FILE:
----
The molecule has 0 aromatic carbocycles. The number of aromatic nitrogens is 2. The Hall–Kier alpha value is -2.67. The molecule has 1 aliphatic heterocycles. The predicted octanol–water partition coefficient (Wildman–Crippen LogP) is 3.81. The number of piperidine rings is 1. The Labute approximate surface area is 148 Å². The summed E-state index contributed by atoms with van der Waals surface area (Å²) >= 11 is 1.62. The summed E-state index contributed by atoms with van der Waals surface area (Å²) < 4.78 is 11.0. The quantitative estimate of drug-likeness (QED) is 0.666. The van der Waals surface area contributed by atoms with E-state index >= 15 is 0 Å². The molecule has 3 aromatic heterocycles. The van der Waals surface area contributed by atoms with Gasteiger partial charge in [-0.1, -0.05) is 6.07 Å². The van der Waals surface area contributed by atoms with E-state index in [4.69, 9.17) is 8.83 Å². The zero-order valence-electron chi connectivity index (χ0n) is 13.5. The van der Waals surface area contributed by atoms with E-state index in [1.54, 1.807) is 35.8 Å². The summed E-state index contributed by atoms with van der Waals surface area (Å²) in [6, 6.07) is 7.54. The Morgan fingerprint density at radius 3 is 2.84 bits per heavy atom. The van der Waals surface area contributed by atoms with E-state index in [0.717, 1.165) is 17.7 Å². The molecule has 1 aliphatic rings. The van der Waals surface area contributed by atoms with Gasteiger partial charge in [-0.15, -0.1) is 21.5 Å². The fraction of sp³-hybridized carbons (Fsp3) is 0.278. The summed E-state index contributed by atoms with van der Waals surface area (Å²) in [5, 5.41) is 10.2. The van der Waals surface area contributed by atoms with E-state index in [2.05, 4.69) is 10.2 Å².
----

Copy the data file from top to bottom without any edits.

The molecule has 0 aromatic carbocycles. The number of aromatic nitrogens is 2. The Hall–Kier alpha value is -2.67. The molecule has 1 aliphatic heterocycles. The predicted octanol–water partition coefficient (Wildman–Crippen LogP) is 3.81. The number of piperidine rings is 1. The Labute approximate surface area is 148 Å². The summed E-state index contributed by atoms with van der Waals surface area (Å²) >= 11 is 1.62. The summed E-state index contributed by atoms with van der Waals surface area (Å²) < 4.78 is 11.0. The quantitative estimate of drug-likeness (QED) is 0.666. The van der Waals surface area contributed by atoms with E-state index >= 15 is 0 Å². The molecule has 3 aromatic heterocycles. The van der Waals surface area contributed by atoms with Gasteiger partial charge in [-0.1, -0.05) is 6.07 Å². The van der Waals surface area contributed by atoms with E-state index in [4.69, 9.17) is 8.83 Å². The zero-order valence-electron chi connectivity index (χ0n) is 13.5. The van der Waals surface area contributed by atoms with E-state index in [1.54, 1.807) is 35.8 Å². The summed E-state index contributed by atoms with van der Waals surface area (Å²) in [6, 6.07) is 7.54. The Morgan fingerprint density at radius 3 is 2.84 bits per heavy atom. The van der Waals surface area contributed by atoms with E-state index in [0.717, 1.165) is 17.7 Å². The molecule has 1 aliphatic rings. The van der Waals surface area contributed by atoms with Gasteiger partial charge in [-0.15, -0.1) is 21.5 Å². The fraction of sp³-hybridized carbons (Fsp3) is 0.278. The summed E-state index contributed by atoms with van der Waals surface area (Å²) in [5, 5.41) is 10.2. The van der Waals surface area contributed by atoms with E-state index in [2.05, 4.69) is 10.2 Å².